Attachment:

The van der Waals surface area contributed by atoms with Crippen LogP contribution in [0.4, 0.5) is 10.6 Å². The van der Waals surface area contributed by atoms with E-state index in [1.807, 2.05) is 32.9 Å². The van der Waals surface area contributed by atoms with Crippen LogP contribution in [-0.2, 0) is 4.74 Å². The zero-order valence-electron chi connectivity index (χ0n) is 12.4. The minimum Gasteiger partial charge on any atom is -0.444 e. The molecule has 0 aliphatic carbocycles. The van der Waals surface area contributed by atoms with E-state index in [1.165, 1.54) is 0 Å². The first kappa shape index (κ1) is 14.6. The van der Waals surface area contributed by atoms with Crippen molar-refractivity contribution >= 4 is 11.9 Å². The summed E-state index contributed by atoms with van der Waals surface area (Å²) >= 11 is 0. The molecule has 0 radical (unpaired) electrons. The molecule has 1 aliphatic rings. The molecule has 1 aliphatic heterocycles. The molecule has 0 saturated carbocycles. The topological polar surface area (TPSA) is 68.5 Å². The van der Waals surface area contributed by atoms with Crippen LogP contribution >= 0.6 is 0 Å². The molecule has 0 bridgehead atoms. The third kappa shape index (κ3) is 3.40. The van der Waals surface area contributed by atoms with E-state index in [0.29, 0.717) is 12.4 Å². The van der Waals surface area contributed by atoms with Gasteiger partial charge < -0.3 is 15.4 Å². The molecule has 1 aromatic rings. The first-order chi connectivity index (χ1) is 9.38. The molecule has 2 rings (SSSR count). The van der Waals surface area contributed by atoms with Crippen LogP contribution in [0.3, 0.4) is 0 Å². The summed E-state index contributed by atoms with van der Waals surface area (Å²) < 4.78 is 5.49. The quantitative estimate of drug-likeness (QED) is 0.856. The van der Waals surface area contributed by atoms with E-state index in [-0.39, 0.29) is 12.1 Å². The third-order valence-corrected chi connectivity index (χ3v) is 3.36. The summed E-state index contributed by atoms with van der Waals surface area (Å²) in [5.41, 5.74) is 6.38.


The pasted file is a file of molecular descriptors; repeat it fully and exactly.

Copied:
The van der Waals surface area contributed by atoms with Crippen LogP contribution in [0.4, 0.5) is 10.6 Å². The van der Waals surface area contributed by atoms with E-state index in [1.807, 2.05) is 32.9 Å². The van der Waals surface area contributed by atoms with Crippen LogP contribution in [-0.2, 0) is 4.74 Å². The zero-order valence-electron chi connectivity index (χ0n) is 12.4. The minimum Gasteiger partial charge on any atom is -0.444 e. The molecule has 0 aliphatic carbocycles. The van der Waals surface area contributed by atoms with E-state index in [1.165, 1.54) is 0 Å². The first kappa shape index (κ1) is 14.6. The van der Waals surface area contributed by atoms with Crippen molar-refractivity contribution >= 4 is 11.9 Å². The summed E-state index contributed by atoms with van der Waals surface area (Å²) >= 11 is 0. The molecule has 0 radical (unpaired) electrons. The molecule has 1 aliphatic rings. The molecule has 1 aliphatic heterocycles. The molecule has 0 saturated carbocycles. The topological polar surface area (TPSA) is 68.5 Å². The van der Waals surface area contributed by atoms with Crippen LogP contribution >= 0.6 is 0 Å². The molecule has 0 bridgehead atoms. The third kappa shape index (κ3) is 3.40. The van der Waals surface area contributed by atoms with E-state index in [0.29, 0.717) is 12.4 Å². The van der Waals surface area contributed by atoms with Gasteiger partial charge < -0.3 is 15.4 Å². The molecule has 1 aromatic rings. The first-order chi connectivity index (χ1) is 9.38. The molecule has 2 rings (SSSR count). The van der Waals surface area contributed by atoms with Crippen LogP contribution in [0.3, 0.4) is 0 Å². The summed E-state index contributed by atoms with van der Waals surface area (Å²) < 4.78 is 5.49. The quantitative estimate of drug-likeness (QED) is 0.856. The van der Waals surface area contributed by atoms with E-state index in [-0.39, 0.29) is 12.1 Å². The third-order valence-corrected chi connectivity index (χ3v) is 3.36. The summed E-state index contributed by atoms with van der Waals surface area (Å²) in [5.41, 5.74) is 6.38.